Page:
The employee, too, made mistakes, but less serious ones. First, part of his numerosity argument rested upon a hearsay newspaper article that even the district court acknowledged was not evidence. The district court, in a questionable holding, relied upon the article on the basis that the plaintiff’s showing need not be of evidentiary quality at the class certification stage. A better practice might have been to use competent evidence to avoid such a challenge, particularly since the issue was an objective fact (the number of people affected by the closing) one that a different court might well have accepted.

Second, the plaintiff asserted class claims under Rule 23(b)(2), which is easier in some respects than those under Rule 23(b)(3), but such claims must be ones for equitable relief. The Supreme Court emphasized that requirement only two years ago in Wal-Mart Stores, Inc. v. Dukes, 131 S. Ct. 2541, 2557-60 (2011), and the relief under WARN is overwhelmingly monetary, not equitable. While the district court rejected the application of Rule 23(b)(2) on this basis, the plaintiff’s claims still survived under Rule 23(b)(3) because, as explained above, it appeared that superiority and predominance had been adequately claimed.

Third, the plaintiff offered a convoluted class definition that included date, statutory requirements, and foreseeability limits. The court rejected this definition in favor of one that encompassed those who had worked at the facility within 60 days prior to its closing. Incidentally, this, too, might prove problematic in the future if, for example, that group included those who accepted transfers (and therefore never lost employment), who were independent contractors, or who otherwise would have fallen outside of the WARN Act’s ambit, but it does not appear that either side raised these issues if they existed at all.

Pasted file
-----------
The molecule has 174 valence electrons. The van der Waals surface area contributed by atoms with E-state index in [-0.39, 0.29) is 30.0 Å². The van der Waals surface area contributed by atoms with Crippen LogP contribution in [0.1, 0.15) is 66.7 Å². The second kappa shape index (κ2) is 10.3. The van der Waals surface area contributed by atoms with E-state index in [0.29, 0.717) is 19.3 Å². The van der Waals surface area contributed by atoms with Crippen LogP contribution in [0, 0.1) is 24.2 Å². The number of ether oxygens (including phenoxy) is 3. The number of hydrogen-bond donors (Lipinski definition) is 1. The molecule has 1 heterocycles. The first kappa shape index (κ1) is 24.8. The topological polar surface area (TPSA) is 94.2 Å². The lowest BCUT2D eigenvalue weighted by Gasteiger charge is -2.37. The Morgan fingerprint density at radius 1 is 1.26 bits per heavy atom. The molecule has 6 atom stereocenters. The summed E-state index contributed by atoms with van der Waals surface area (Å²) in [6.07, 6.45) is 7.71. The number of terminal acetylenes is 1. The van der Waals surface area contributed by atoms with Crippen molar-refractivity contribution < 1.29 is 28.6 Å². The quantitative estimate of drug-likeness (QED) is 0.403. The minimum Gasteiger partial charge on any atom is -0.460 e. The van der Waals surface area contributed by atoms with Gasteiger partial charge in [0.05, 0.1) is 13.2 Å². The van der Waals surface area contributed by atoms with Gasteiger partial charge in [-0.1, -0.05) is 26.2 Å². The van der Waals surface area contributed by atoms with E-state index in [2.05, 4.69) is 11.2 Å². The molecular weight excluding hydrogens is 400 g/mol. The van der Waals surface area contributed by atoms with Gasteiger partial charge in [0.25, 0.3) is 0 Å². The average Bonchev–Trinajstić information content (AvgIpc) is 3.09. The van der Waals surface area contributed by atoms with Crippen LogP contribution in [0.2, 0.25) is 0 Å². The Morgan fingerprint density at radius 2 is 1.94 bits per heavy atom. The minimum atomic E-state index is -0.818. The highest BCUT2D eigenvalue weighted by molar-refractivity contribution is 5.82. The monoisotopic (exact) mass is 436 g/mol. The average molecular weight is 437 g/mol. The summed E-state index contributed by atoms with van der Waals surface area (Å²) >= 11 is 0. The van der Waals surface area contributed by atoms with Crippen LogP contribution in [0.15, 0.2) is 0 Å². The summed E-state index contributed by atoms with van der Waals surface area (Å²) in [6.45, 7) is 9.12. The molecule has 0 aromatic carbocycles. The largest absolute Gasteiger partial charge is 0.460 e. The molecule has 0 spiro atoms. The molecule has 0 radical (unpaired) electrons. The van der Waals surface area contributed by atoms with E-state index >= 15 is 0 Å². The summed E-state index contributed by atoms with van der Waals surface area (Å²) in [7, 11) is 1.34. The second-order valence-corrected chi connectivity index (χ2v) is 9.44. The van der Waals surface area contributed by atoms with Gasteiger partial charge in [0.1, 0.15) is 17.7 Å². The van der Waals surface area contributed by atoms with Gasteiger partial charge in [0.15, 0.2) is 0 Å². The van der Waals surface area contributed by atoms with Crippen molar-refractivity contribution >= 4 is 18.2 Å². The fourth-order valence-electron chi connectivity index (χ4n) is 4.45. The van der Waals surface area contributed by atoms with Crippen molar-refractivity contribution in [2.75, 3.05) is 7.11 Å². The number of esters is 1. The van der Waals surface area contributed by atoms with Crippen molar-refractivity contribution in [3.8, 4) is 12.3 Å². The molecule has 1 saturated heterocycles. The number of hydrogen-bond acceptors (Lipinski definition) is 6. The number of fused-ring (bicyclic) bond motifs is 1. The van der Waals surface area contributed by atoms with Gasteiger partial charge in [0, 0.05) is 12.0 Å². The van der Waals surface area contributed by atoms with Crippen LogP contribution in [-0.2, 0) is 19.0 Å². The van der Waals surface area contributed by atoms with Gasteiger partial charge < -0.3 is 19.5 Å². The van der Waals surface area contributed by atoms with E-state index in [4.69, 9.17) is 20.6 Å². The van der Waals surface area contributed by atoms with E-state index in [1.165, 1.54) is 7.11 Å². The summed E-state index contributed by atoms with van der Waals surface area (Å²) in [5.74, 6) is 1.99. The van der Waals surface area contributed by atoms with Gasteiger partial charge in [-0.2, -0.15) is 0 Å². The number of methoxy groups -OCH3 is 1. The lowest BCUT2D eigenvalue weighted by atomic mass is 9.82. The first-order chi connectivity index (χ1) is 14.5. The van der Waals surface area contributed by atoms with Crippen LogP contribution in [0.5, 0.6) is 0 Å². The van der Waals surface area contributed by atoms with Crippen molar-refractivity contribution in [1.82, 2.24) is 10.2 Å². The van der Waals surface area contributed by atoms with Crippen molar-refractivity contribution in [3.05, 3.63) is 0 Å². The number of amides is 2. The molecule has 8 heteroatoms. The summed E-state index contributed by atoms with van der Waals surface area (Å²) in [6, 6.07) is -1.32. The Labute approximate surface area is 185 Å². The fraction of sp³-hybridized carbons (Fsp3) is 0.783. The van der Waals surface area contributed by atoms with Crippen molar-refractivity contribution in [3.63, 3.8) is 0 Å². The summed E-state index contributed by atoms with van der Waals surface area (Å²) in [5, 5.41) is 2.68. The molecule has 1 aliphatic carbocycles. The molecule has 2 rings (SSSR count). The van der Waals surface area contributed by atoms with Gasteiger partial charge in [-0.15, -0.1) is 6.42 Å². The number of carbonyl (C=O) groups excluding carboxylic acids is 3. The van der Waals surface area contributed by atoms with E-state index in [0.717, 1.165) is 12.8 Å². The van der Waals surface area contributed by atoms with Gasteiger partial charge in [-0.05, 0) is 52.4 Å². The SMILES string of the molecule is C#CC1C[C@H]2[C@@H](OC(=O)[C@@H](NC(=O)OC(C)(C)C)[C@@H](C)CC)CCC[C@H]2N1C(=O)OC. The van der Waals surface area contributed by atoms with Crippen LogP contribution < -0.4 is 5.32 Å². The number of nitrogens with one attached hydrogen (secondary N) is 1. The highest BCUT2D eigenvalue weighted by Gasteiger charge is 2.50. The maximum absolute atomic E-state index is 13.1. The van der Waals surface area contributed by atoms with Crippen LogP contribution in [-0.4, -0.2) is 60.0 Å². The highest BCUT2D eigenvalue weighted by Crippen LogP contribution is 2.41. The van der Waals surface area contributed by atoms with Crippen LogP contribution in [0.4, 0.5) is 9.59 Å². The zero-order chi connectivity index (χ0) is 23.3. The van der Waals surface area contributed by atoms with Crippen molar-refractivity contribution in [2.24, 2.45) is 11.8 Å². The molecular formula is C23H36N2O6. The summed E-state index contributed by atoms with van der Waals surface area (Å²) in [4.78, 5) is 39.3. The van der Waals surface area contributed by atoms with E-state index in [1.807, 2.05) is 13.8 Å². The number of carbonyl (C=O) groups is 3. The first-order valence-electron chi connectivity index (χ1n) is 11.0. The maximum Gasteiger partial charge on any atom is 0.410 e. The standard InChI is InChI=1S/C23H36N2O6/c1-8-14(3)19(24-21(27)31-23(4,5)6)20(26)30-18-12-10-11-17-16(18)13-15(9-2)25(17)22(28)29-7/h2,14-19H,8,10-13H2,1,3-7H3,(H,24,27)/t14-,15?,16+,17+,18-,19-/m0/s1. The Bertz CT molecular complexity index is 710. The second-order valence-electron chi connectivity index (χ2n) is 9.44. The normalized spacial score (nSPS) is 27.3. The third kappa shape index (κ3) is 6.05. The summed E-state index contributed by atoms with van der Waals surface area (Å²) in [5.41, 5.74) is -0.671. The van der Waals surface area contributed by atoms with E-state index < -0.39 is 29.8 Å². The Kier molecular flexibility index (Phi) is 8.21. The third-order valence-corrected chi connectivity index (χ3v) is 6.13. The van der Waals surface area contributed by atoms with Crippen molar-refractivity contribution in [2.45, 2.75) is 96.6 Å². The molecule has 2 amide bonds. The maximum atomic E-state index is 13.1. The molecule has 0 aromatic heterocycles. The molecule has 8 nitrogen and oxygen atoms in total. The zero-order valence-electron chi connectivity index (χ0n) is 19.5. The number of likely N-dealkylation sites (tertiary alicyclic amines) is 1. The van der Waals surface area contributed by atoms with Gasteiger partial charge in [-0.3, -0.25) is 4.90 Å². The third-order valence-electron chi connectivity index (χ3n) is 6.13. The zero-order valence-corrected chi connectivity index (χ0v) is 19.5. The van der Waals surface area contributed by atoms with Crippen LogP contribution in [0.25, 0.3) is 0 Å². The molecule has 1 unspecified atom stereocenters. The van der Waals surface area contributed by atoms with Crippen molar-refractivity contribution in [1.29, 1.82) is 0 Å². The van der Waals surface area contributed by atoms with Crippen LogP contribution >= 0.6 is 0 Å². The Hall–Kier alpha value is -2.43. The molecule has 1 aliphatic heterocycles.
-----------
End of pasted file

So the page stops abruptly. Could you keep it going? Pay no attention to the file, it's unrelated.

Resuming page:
The court therefore certified a class under Rule 23(b)(3) of those who had worked at the plant during the 60 days before it closed.

Liability of the Private Equity Firm

So, let’s turn to the private equity issue.

There was no dispute that Fortis Plastic was the plaintiff’s employer, but he also sued the private equity firm that, he claimed, was its owner. The reason for doing so is obvious: Fortis had closed not only the plant at issue but several others, suggesting financial trouble. Should Fortis not be able to satisfy a judgment, a solvent private equity firm that was also on the hook might. 

The employment and labor laws are far less respectful of corporate boundaries than many other areas of the law.  Under the WARN Act, a claimant need not establish the high standard for piercing the corporate veil under traditional law, but can claim that the owner of a company is also an employer based upon having sufficient inter-relatedness and control. More specifically, under the WARN Act’s regulations:

independent contractors and subsidiaries which are wholly or partially owned by a parent company are treated as separate employers or as a part of the parent or contracting company depending upon the degree of their independence from the parent.

 29 C.F.R. § 639.3(2).

 The regulations also describe how to determine whether two entities are sufficiently separate:

Some of the factors to be considered in making this determination are (i) common ownership, (ii) common directors and/or officers, (iii) de facto exercise of control, (iv) unity of personnel policies emanating from a common source, and (v) the dependency of operations.


These are simply a list of factors and a plaintiff need not satisfy all of them. For those concerned about their liability under Title VII, the FLSA, the NLRA and a host of other employment statutes, there are similar rules that may come as a surprise with those accustomed to the rules of corporate law in other arenas, but we’ll focus on the WARN Act for now. The district court not only accepted the regulation, but also commented that one purpose for it might be to require those “partially responsible” for the closing  “to assume certain of those obligations.”